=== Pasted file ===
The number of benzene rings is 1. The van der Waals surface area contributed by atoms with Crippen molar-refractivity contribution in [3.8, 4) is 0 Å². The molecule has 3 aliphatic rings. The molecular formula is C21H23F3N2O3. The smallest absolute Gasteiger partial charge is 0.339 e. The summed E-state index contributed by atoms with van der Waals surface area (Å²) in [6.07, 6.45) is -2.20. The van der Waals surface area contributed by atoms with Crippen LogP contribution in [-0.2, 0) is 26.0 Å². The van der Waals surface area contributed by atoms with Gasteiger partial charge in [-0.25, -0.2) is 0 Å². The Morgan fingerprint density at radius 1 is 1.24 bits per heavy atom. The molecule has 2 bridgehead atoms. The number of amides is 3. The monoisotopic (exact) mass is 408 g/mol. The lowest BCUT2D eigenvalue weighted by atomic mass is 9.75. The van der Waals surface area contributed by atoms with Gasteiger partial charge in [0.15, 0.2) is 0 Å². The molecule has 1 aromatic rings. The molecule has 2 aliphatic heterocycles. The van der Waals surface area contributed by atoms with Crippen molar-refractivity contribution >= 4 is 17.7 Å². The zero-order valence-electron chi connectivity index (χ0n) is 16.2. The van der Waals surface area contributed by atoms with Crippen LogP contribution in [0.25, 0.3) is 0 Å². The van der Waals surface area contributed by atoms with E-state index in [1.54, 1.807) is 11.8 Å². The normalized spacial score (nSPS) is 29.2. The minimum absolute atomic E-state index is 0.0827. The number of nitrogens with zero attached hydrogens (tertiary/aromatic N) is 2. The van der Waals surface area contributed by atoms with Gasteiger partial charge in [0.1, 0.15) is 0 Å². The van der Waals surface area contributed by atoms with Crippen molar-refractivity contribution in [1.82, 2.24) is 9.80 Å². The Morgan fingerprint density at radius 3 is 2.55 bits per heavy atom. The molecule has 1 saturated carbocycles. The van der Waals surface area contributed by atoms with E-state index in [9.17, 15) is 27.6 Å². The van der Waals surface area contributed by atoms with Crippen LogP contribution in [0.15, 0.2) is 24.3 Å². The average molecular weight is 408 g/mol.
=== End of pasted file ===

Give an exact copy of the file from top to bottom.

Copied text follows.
The number of benzene rings is 1. The van der Waals surface area contributed by atoms with Crippen molar-refractivity contribution in [3.8, 4) is 0 Å². The molecule has 3 aliphatic rings. The molecular formula is C21H23F3N2O3. The smallest absolute Gasteiger partial charge is 0.339 e. The summed E-state index contributed by atoms with van der Waals surface area (Å²) in [6.07, 6.45) is -2.20. The van der Waals surface area contributed by atoms with Crippen LogP contribution in [-0.2, 0) is 26.0 Å². The van der Waals surface area contributed by atoms with Gasteiger partial charge in [-0.25, -0.2) is 0 Å². The Morgan fingerprint density at radius 1 is 1.24 bits per heavy atom. The molecule has 2 bridgehead atoms. The number of amides is 3. The monoisotopic (exact) mass is 408 g/mol. The lowest BCUT2D eigenvalue weighted by atomic mass is 9.75. The van der Waals surface area contributed by atoms with Gasteiger partial charge in [0.15, 0.2) is 0 Å². The molecule has 1 aromatic rings. The molecule has 2 aliphatic heterocycles. The van der Waals surface area contributed by atoms with Crippen molar-refractivity contribution >= 4 is 17.7 Å². The zero-order valence-electron chi connectivity index (χ0n) is 16.2. The van der Waals surface area contributed by atoms with Crippen LogP contribution in [0.25, 0.3) is 0 Å². The van der Waals surface area contributed by atoms with E-state index in [1.54, 1.807) is 11.8 Å². The normalized spacial score (nSPS) is 29.2. The minimum absolute atomic E-state index is 0.0827. The number of nitrogens with zero attached hydrogens (tertiary/aromatic N) is 2. The van der Waals surface area contributed by atoms with Gasteiger partial charge in [0.1, 0.15) is 0 Å². The van der Waals surface area contributed by atoms with Crippen molar-refractivity contribution in [1.82, 2.24) is 9.80 Å². The Morgan fingerprint density at radius 3 is 2.55 bits per heavy atom. The molecule has 1 saturated carbocycles. The van der Waals surface area contributed by atoms with E-state index in [9.17, 15) is 27.6 Å². The van der Waals surface area contributed by atoms with Crippen LogP contribution in [0.15, 0.2) is 24.3 Å². The average molecular weight is 408 g/mol.